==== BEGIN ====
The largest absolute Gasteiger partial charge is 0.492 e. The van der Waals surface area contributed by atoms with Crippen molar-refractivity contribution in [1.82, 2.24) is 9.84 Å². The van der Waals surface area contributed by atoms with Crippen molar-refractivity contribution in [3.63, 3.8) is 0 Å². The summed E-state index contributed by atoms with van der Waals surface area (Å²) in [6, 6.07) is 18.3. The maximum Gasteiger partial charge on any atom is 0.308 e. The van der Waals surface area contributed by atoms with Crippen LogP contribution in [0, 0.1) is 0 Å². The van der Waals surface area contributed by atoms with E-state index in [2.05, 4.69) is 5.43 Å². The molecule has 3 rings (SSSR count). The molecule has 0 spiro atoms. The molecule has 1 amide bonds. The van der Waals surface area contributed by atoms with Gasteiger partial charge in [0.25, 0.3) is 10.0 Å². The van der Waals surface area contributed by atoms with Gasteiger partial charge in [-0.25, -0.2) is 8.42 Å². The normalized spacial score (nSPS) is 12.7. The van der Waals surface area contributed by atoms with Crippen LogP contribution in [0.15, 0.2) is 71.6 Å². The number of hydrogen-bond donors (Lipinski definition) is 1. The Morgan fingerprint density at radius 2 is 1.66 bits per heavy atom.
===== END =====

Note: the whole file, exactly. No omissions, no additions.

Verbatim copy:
The largest absolute Gasteiger partial charge is 0.492 e. The van der Waals surface area contributed by atoms with Crippen molar-refractivity contribution in [1.82, 2.24) is 9.84 Å². The van der Waals surface area contributed by atoms with Crippen molar-refractivity contribution in [3.63, 3.8) is 0 Å². The summed E-state index contributed by atoms with van der Waals surface area (Å²) in [6, 6.07) is 18.3. The maximum Gasteiger partial charge on any atom is 0.308 e. The van der Waals surface area contributed by atoms with Crippen LogP contribution in [0, 0.1) is 0 Å². The van der Waals surface area contributed by atoms with E-state index in [2.05, 4.69) is 5.43 Å². The molecule has 3 rings (SSSR count). The molecule has 0 spiro atoms. The molecule has 1 amide bonds. The van der Waals surface area contributed by atoms with Gasteiger partial charge in [0.25, 0.3) is 10.0 Å². The van der Waals surface area contributed by atoms with Gasteiger partial charge in [-0.25, -0.2) is 8.42 Å². The normalized spacial score (nSPS) is 12.7. The van der Waals surface area contributed by atoms with Crippen LogP contribution in [0.15, 0.2) is 71.6 Å². The number of hydrogen-bond donors (Lipinski definition) is 1. The Morgan fingerprint density at radius 2 is 1.66 bits per heavy atom.